Claremont, CA. Here’s a sign of the times: if you’re worried about what all these digital and internet technologies are going to do to books, you can join a movement to signal your support of books (and other pen-and-inked things).

Here’s what really makes that a sign of the times: the movement is online.

The Read the Printed Word manifesto runs as follows:

We support the printed word in all its forms: newspapers, magazines and, of course, books. We think reading on computers or phones or whatever is fine, but it cannot replace the experience of reading words printed on paper. We pledge to continue reading the printed word in the digital era and beyond.

The idea is that you put one of the group’s images onto your webpage, and that lets other people know that when you’re not updating your webpage, you occasionally read things that don’t need to be plugged in.

I suppose people use their cars all the time to advertise the fact that they don’t think cars are so great. The whole “I’d Rather Be…” series of bumper stickers comes to mind. You know: “I’d Rather Be Biking” (or “I’d Rather Be Riding My Harley,” or “I’d Rather Be Flying,” or “I’d Rather Be Mooneyating,” the last of which I include here in the hope that someone can explain to me what it means, even if it’s something really dirty.)

Maybe this is just the online equivalent, reminding people who are fiddling around on the Internet that fiddling around on the Internet isn’t always the most fun or interesting or engaging thing that one can be doing. I do support that message, and I do like the feeling of book-reader camaraderie that comes when I see one of these images on someone’s website.

And I really do like the fact that a lot of people who have “taken the pledge,” as they say, describe the printed word as if it breathes. They like to read on “the real live page,” they say. I really like the fact that some of these people get unabashedly pornographic when they talk about holding books. “I like to hold and touch them and feel them,” says one pledge-taker. “That’s right, I like to feel up literature.” I feel better knowing that such people live in the world, and live in the world without apology.

It’s not exactly a revolutionary swell, but why not do a little spitting into the digital wind?

Local Culture
Local Culture
Local Culture
Local Culture


  1. There are many things a eReader can’t do that a regular book can. Among them, be lent to a friend or resold or. be using the first 30 and last 30 minutes of a flight. Regular books don’t use any power either.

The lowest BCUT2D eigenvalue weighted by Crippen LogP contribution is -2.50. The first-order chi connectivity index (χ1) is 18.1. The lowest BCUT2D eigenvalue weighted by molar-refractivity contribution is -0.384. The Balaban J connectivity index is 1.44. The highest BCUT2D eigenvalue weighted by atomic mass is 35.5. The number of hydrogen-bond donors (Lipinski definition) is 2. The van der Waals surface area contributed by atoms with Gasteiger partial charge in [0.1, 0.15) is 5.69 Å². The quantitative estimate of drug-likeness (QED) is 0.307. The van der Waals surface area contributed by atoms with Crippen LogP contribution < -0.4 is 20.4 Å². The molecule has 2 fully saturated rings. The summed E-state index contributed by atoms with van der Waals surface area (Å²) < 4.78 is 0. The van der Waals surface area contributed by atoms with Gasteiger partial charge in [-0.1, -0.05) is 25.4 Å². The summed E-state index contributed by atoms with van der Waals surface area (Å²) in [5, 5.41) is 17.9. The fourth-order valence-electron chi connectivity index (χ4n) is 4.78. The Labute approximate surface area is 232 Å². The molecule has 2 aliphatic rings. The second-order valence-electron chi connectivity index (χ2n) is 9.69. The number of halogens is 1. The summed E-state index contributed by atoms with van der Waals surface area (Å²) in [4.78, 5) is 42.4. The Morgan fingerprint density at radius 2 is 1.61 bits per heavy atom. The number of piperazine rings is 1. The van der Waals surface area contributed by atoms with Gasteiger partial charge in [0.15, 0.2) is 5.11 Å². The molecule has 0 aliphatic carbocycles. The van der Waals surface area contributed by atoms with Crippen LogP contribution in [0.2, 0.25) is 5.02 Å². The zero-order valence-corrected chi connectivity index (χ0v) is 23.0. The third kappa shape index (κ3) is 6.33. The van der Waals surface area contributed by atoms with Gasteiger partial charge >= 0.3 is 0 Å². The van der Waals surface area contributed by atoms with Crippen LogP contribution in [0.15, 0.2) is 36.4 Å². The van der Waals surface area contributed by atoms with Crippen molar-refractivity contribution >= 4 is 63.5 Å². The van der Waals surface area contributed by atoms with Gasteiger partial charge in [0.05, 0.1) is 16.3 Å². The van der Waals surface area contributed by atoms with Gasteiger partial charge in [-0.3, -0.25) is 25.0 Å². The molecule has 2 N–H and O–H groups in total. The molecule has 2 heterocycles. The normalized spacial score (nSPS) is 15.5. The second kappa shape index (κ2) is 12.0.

Also, my guess on Mooneyating is a combination of the aircraft company Mooney, who produces higher end light aircraft, and the word aviating.

  2. I support the message. I think their next activity should be “read-ins”. Go read books in public places. My wife saw a young person reading at a bus stop the other day and slammed on the brakes to make sure her eyes weren’t deceiving her.

  3. I recently checked out a book from the local library that was over 50 years old. The smell, the touch, the feel of the book was wonderful. When I opened the pages, and the faint, dusty old library smell emanated from it, I was transported back to summer afternoons as a kid, sitting in our creaky old Richmond Library, browsing the shelves. The book was “Fighting the Flying Circus”, a autobiographical account of Eddie Rickenbacker’s experiences in WW1. Originally printed in 1919, and I had found digital copies of it online as it is in the public domain, but never considered trying to read the digital version. The tactile experience of reading not only a printed version, but a very old and yellowed printed version, only help to transport me back to 1919. I think in some ways I enjoyed the “experience” of reading it, better than I enjoyed reading it. Does that make me some sort of creepy fetishist?

  4. Ah, the feel of a book, the heft, the paper…matchless experience! Sometimes reading outside the black ink will sparkle iridescent in the sunlight, spilling little rainbows over the text, triggering disparate associations. May the age of the Kindle dwindle! Or, ‘Orcs don’t read books!’

    Just finished (sort of) Ellul’s ‘The Humiliation of the Word.’ Much food for thought, about the triumph of images over words, and over The Word. I bought an old library volume online: reading such a book in digital form would be like trying to smoke a Magritte pipe.

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